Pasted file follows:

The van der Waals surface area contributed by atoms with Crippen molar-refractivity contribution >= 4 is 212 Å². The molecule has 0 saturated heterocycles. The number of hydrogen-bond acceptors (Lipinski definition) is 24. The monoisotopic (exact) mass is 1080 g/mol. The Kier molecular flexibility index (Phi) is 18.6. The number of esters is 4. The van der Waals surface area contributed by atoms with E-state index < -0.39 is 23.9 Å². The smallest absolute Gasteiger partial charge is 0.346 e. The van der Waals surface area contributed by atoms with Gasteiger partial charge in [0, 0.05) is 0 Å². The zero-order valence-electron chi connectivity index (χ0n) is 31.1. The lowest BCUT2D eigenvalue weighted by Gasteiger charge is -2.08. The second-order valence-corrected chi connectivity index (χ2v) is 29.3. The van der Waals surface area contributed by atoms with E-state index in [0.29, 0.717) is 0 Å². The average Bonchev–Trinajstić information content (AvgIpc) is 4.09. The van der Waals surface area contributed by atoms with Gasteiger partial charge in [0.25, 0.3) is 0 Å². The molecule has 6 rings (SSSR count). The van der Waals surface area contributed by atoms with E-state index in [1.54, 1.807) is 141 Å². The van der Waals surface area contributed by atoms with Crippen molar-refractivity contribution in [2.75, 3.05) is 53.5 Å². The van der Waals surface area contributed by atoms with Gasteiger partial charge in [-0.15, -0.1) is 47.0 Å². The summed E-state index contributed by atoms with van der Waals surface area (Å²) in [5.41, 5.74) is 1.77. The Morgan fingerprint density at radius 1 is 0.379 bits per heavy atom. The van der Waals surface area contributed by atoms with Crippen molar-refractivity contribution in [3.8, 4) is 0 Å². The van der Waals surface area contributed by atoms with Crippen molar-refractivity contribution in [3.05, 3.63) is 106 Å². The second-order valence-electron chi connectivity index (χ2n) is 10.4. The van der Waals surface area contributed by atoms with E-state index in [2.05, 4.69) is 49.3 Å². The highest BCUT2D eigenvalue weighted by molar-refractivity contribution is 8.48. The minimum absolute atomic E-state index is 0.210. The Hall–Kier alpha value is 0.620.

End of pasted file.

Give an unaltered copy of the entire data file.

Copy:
The van der Waals surface area contributed by atoms with Crippen molar-refractivity contribution >= 4 is 212 Å². The molecule has 0 saturated heterocycles. The number of hydrogen-bond acceptors (Lipinski definition) is 24. The monoisotopic (exact) mass is 1080 g/mol. The Kier molecular flexibility index (Phi) is 18.6. The number of esters is 4. The van der Waals surface area contributed by atoms with E-state index < -0.39 is 23.9 Å². The smallest absolute Gasteiger partial charge is 0.346 e. The van der Waals surface area contributed by atoms with Gasteiger partial charge in [0, 0.05) is 0 Å². The zero-order valence-electron chi connectivity index (χ0n) is 31.1. The lowest BCUT2D eigenvalue weighted by Gasteiger charge is -2.08. The second-order valence-corrected chi connectivity index (χ2v) is 29.3. The van der Waals surface area contributed by atoms with E-state index in [0.29, 0.717) is 0 Å². The average Bonchev–Trinajstić information content (AvgIpc) is 4.09. The van der Waals surface area contributed by atoms with Gasteiger partial charge in [0.25, 0.3) is 0 Å². The molecule has 6 rings (SSSR count). The van der Waals surface area contributed by atoms with E-state index in [1.54, 1.807) is 141 Å². The van der Waals surface area contributed by atoms with Crippen molar-refractivity contribution in [2.75, 3.05) is 53.5 Å². The van der Waals surface area contributed by atoms with Gasteiger partial charge in [-0.15, -0.1) is 47.0 Å². The summed E-state index contributed by atoms with van der Waals surface area (Å²) in [5.41, 5.74) is 1.77. The Morgan fingerprint density at radius 1 is 0.379 bits per heavy atom. The van der Waals surface area contributed by atoms with Crippen molar-refractivity contribution in [3.8, 4) is 0 Å². The van der Waals surface area contributed by atoms with Crippen molar-refractivity contribution in [3.05, 3.63) is 106 Å². The second-order valence-electron chi connectivity index (χ2n) is 10.4. The van der Waals surface area contributed by atoms with E-state index in [2.05, 4.69) is 49.3 Å². The highest BCUT2D eigenvalue weighted by molar-refractivity contribution is 8.48. The minimum absolute atomic E-state index is 0.210. The Hall–Kier alpha value is 0.620.